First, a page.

Joshua Rothkopf

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For 1,012 reviews, this critic has graded:
  • 47% higher than the average critic
  • 3% same as the average critic
  • 50% lower than the average critic
On average, this critic grades 1.7 points higher than other critics. (0-100 point scale)

Joshua Rothkopf's Scores

  • Movies
  • TV
Average review score: 65
Highest review score: 100 The Conjuring
Lowest review score: 20 Paradise
Score distribution:
1012 movie reviews
    • 85 Metascore
    • 80 Joshua Rothkopf
    Actor-turned-director Olivia Wilde (shockingly, this is her behind-the-camera feature debut) shows off something rarer than technique or comic timing. She’s got loads of compassion and has somehow managed to make a high-school movie without villains.
    • 71 Metascore
    • 80 Joshua Rothkopf
    Mikkelsen is endlessly compelling.
    • 73 Metascore
    • 80 Joshua Rothkopf
    We’re here for the rigorously conceived, blessedly coherent action showdowns, the work of director Chad Stahelski.
    • 35 Metascore
    • 20 Joshua Rothkopf
    Seriously missing the memo in a cringe-inducing way, The Hustle takes a perfectly fine premise from Dirty Rotten Scoundrels—two predatory men get played by a savvier woman—and obliterates it by swapping genders and ultimately selling out its feminist credibility.
    • 67 Metascore
    • 60 Joshua Rothkopf
    But when it’s being dumb enough to have Charlotte drop molly and space out in an impromptu war room during a crisis, it has just the right amount of irreverence, thanks to fun performances (including one by O’Shea Jackson Jr. as Fred’s superwealthy friend, cruising on a LaCroix-fueled cloud of serenity).
    • 78 Metascore
    • 80 Joshua Rothkopf
    Endgame often pays tribute to itself, which makes it as fascinating as it is self-serious. It taps into a live wire of doomy tragedy and phoenix-like rebirth that comics do so well.
    • 41 Metascore
    • 40 Joshua Rothkopf
    It’s the opposite of frightening: a sludgy collection of tired jump scares, inexpertly mounted period décor—this time we’re in a too-shiny 1973 Los Angeles—and a continued slump into generic blahness.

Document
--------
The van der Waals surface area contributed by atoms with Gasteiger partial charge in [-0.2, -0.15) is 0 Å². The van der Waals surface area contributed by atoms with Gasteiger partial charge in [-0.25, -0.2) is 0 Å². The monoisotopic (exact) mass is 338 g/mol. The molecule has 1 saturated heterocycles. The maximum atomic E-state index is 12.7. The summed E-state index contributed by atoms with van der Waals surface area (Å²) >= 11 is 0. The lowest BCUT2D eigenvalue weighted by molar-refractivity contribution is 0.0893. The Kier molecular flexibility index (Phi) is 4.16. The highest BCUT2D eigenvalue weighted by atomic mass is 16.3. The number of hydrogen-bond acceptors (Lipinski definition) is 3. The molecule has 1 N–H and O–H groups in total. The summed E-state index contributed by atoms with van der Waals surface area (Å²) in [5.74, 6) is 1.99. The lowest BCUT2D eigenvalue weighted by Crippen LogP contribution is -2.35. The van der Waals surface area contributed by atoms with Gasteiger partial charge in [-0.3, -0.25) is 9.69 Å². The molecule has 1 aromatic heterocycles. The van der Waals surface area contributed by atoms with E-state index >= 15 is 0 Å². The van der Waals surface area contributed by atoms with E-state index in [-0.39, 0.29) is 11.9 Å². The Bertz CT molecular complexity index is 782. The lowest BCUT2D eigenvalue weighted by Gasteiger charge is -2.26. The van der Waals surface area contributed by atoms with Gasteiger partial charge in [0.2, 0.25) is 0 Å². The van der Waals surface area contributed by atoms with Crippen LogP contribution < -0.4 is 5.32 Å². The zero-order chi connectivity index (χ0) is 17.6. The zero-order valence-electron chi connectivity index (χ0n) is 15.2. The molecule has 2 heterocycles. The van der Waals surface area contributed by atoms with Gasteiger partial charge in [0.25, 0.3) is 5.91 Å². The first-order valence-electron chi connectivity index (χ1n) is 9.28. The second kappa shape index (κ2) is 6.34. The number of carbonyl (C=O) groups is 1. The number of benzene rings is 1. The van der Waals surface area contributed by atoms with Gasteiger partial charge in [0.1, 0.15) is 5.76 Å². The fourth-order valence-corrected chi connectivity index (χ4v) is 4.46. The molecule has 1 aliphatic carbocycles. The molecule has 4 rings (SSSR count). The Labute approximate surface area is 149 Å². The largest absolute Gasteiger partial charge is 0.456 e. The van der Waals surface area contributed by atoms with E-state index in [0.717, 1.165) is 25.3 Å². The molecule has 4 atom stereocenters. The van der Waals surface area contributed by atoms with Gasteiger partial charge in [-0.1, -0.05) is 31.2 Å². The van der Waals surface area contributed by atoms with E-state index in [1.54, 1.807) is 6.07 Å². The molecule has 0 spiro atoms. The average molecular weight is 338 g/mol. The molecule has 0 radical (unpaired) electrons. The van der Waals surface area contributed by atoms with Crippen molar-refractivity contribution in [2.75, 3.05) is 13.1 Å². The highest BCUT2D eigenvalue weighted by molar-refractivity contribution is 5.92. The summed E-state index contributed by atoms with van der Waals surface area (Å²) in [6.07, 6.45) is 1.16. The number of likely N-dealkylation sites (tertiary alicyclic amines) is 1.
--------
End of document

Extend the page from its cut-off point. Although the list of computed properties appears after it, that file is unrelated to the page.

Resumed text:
• 76 Metascore
    • 80 Joshua Rothkopf
    As dark spells go, Lane’s is complex, one that will lead viewers down a surprisingly benevolent path.
    • 70 Metascore
    • 80 Joshua Rothkopf
    Feeling anything in a DC Universe installment is, in itself, evidence of filmmaking that’s superheroic (that overall bluish-gray glumness is completely gone). So imagine the shock to also encounter a nuanced, funny script, a richly developed surrogate family, a visual appreciation of Philadelphia and its heroic Rocky iconography, and not one but two expert jokes involving a strip club.
    • 77 Metascore
    • 60 Joshua Rothkopf
    Still, you can’t help but be swept up by the sincerity here — that and the sight of a hard man softening to a sympathetic nuzzle. (This is some excellent equine acting.) The Mustang is leagues beneath the recent "The Rider" or "Lean on Pete," both superior in terms of articulating silent human-animal relationships that fulfill larger psychological needs.
    • 81 Metascore
    • 60 Joshua Rothkopf
    Us
    Us is too confidently made, too expert in its scene-to-scene command, to call it an example of sophomore slump. Still, after the film reveals itself to be the home-invasion thriller it is (and then the lesser Invasion of the Body Snatchers it becomes), you feel a slight letdown.
    • 80 Metascore
    • 80 Joshua Rothkopf
    Moore makes it all play like the classic club remix it is.
    • 64 Metascore
    • 60 Joshua Rothkopf